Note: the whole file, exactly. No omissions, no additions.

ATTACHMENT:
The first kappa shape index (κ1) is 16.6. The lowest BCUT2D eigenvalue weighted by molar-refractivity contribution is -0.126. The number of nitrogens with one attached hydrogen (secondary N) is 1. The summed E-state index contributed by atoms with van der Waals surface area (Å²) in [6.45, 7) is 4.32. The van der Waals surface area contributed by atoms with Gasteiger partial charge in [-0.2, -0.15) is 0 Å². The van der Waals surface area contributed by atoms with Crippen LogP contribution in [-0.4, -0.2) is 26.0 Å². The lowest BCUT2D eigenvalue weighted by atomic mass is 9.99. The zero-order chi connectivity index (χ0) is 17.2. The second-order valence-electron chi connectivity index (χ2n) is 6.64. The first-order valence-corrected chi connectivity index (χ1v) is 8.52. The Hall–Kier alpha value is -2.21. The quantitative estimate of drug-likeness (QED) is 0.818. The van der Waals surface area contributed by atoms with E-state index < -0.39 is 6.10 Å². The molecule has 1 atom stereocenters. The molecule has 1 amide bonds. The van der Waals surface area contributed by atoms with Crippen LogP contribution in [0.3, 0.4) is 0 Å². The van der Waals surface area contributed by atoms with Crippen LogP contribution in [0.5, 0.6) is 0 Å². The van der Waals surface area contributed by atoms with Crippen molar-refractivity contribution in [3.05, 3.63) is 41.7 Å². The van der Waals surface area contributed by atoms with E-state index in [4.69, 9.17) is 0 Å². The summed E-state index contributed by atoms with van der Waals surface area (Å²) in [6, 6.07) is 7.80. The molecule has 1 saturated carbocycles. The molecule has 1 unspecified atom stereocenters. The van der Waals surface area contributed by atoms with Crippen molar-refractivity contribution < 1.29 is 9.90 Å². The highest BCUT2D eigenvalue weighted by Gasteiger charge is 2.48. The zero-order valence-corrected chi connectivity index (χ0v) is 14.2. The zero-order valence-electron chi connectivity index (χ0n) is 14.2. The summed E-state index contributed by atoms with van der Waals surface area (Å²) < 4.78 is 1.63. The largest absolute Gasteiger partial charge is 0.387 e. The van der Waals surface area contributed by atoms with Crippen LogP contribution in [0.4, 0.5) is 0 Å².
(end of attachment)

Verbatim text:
The first kappa shape index (κ1) is 16.6. The lowest BCUT2D eigenvalue weighted by molar-refractivity contribution is -0.126. The number of nitrogens with one attached hydrogen (secondary N) is 1. The summed E-state index contributed by atoms with van der Waals surface area (Å²) in [6.45, 7) is 4.32. The van der Waals surface area contributed by atoms with Gasteiger partial charge in [-0.2, -0.15) is 0 Å². The van der Waals surface area contributed by atoms with Crippen LogP contribution in [-0.4, -0.2) is 26.0 Å². The lowest BCUT2D eigenvalue weighted by atomic mass is 9.99. The zero-order chi connectivity index (χ0) is 17.2. The second-order valence-electron chi connectivity index (χ2n) is 6.64. The first-order valence-corrected chi connectivity index (χ1v) is 8.52. The Hall–Kier alpha value is -2.21. The quantitative estimate of drug-likeness (QED) is 0.818. The van der Waals surface area contributed by atoms with E-state index < -0.39 is 6.10 Å². The molecule has 1 atom stereocenters. The molecule has 1 amide bonds. The van der Waals surface area contributed by atoms with Crippen LogP contribution in [0.3, 0.4) is 0 Å². The van der Waals surface area contributed by atoms with Crippen LogP contribution in [0.5, 0.6) is 0 Å². The van der Waals surface area contributed by atoms with Crippen molar-refractivity contribution in [3.05, 3.63) is 41.7 Å². The van der Waals surface area contributed by atoms with E-state index in [4.69, 9.17) is 0 Å². The summed E-state index contributed by atoms with van der Waals surface area (Å²) in [6, 6.07) is 7.80. The molecule has 1 saturated carbocycles. The molecule has 1 unspecified atom stereocenters. The van der Waals surface area contributed by atoms with Crippen molar-refractivity contribution < 1.29 is 9.90 Å². The highest BCUT2D eigenvalue weighted by Gasteiger charge is 2.48. The zero-order valence-corrected chi connectivity index (χ0v) is 14.2. The zero-order valence-electron chi connectivity index (χ0n) is 14.2. The summed E-state index contributed by atoms with van der Waals surface area (Å²) < 4.78 is 1.63. The largest absolute Gasteiger partial charge is 0.387 e. The van der Waals surface area contributed by atoms with Crippen LogP contribution in [0.4, 0.5) is 0 Å².